Hungarian Vizsla Skylar 6 Weeks

Skylar: Our New Hungarian Vizsla

This is our new Hungarian Vizsla puppy named Skylar. The photo above was taken at her checkup at the vet when she was 6 weeks old. We brought her home when she was 8 weeks old, and being true to the breed characteristics, she was already very active and surprisingly smart!

We had to make our pick from the breeder when she was only two days old so we could keep her tail and dew claws. Tail docking has been banned in Europe, but she may be one of the few Vizslas in the US with a complete tail!

Here are some images of her when we were there to rescue her from the procedure.

Vizsla Puppy And Litter Mates 2 Days Old

Skylar and her sisters at 2 days old when we made our pick. That’s Skylar on the left.

Vizsla Puppy 2-Days Old

Skylar at 2 days old, sleeping in a small box and separated from her litter mates who had their tails docked and dew claws removed that day.

When they did the final weigh-in at the vet before we picked her up, she had grown to be over a pound heavier than any of her other litter mates! We think that since she didn’t have to go through the tail docking recovery like the other puppies, that might have given her a big head start.

Skylar Puppy Videos

Here is some footage below of Skylar at 8 weeks old, playing inside and outside.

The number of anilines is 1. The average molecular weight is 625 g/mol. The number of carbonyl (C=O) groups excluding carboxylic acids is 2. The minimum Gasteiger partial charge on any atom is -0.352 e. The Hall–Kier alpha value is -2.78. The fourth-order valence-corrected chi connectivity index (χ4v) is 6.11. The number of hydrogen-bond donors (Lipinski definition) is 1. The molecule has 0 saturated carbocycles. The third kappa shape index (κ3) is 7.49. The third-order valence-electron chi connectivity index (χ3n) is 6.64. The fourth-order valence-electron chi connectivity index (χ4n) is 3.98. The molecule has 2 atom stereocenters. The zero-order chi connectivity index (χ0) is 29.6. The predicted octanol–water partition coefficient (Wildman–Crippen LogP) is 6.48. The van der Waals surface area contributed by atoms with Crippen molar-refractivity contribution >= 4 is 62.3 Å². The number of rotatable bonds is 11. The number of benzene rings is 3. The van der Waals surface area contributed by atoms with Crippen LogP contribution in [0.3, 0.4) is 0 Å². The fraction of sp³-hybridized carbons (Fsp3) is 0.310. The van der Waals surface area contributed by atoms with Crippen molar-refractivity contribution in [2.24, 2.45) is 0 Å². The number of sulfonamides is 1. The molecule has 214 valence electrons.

And here she is below at 10 weeks old, playing in the snow. We’re keeping her on a long line training lead most of the time while she’s young to keep her out of trouble. It’s been about the best training tool I’ve found yet.

Puppy Teething and Bite Inhibition

I’ve found that Vizslas can be quite a handful as puppies. They have a ton of energy and they’re little biting machines during the teething stage. If you’re thinking about getting one, be sure to do plenty of research on what they’re like as puppies. None of the videos I’ve seen ever discussed much about that, so look for other resources on the web. is a good one.

I taught Skylar bite inhibition by letting her bite, and saying OWW when it was too hard. Then if she was just too rough and frantic, I quit playing. They say you want to let them get a sense of how hard they can bite rather than making them stop altogether. They’re getting bigger and stronger every day, and you don’t want a big strong dog biting you when they haven’t learned this at a younger age.

Puppies will be puppies no matter what you do, so the key is to just stay at it until they outgrow some of the nonsense behavior. You’ll see gradual improvements, but they won’t get everything they need to know overnight!

If you have a Vizsla, please share your experience in the comments below.